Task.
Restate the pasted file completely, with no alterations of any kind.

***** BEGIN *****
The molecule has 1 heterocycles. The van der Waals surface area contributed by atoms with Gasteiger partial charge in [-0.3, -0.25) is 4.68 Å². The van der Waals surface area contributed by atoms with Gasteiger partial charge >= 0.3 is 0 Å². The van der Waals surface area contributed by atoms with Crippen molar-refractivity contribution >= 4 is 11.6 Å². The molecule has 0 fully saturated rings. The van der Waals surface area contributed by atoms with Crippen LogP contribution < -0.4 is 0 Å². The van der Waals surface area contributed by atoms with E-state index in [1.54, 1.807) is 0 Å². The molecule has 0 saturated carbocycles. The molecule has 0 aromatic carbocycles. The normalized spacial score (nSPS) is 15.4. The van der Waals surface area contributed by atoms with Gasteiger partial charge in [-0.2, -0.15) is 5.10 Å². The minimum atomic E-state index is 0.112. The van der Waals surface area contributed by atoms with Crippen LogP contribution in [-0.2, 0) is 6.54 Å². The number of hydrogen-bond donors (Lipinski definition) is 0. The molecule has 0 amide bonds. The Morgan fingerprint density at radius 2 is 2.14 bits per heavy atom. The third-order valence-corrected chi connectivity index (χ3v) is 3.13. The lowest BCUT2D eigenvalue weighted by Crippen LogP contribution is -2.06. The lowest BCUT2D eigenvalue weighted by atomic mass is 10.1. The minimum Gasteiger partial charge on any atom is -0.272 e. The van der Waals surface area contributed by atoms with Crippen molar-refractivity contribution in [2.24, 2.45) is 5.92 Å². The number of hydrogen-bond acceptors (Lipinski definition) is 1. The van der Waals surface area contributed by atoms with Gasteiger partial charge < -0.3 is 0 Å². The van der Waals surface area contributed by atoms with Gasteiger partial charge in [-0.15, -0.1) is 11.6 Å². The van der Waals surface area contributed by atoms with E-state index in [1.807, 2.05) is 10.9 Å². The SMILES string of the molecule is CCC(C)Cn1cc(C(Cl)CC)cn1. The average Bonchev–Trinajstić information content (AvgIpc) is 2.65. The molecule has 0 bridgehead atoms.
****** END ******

The molecule has 1 heterocycles. The van der Waals surface area contributed by atoms with Gasteiger partial charge in [-0.3, -0.25) is 4.68 Å². The van der Waals surface area contributed by atoms with Gasteiger partial charge >= 0.3 is 0 Å². The van der Waals surface area contributed by atoms with Crippen molar-refractivity contribution >= 4 is 11.6 Å². The molecule has 0 fully saturated rings. The van der Waals surface area contributed by atoms with Crippen LogP contribution < -0.4 is 0 Å². The van der Waals surface area contributed by atoms with E-state index in [1.54, 1.807) is 0 Å². The molecule has 0 saturated carbocycles. The molecule has 0 aromatic carbocycles. The normalized spacial score (nSPS) is 15.4. The van der Waals surface area contributed by atoms with Gasteiger partial charge in [-0.2, -0.15) is 5.10 Å². The minimum atomic E-state index is 0.112. The van der Waals surface area contributed by atoms with Crippen LogP contribution in [-0.2, 0) is 6.54 Å². The number of hydrogen-bond donors (Lipinski definition) is 0. The molecule has 0 amide bonds. The Morgan fingerprint density at radius 2 is 2.14 bits per heavy atom. The third-order valence-corrected chi connectivity index (χ3v) is 3.13. The lowest BCUT2D eigenvalue weighted by Crippen LogP contribution is -2.06. The lowest BCUT2D eigenvalue weighted by atomic mass is 10.1. The minimum Gasteiger partial charge on any atom is -0.272 e. The van der Waals surface area contributed by atoms with Crippen molar-refractivity contribution in [2.24, 2.45) is 5.92 Å². The number of hydrogen-bond acceptors (Lipinski definition) is 1. The van der Waals surface area contributed by atoms with Gasteiger partial charge < -0.3 is 0 Å². The van der Waals surface area contributed by atoms with Gasteiger partial charge in [-0.15, -0.1) is 11.6 Å². The van der Waals surface area contributed by atoms with E-state index in [1.807, 2.05) is 10.9 Å². The SMILES string of the molecule is CCC(C)Cn1cc(C(Cl)CC)cn1. The average Bonchev–Trinajstić information content (AvgIpc) is 2.65. The molecule has 0 bridgehead atoms.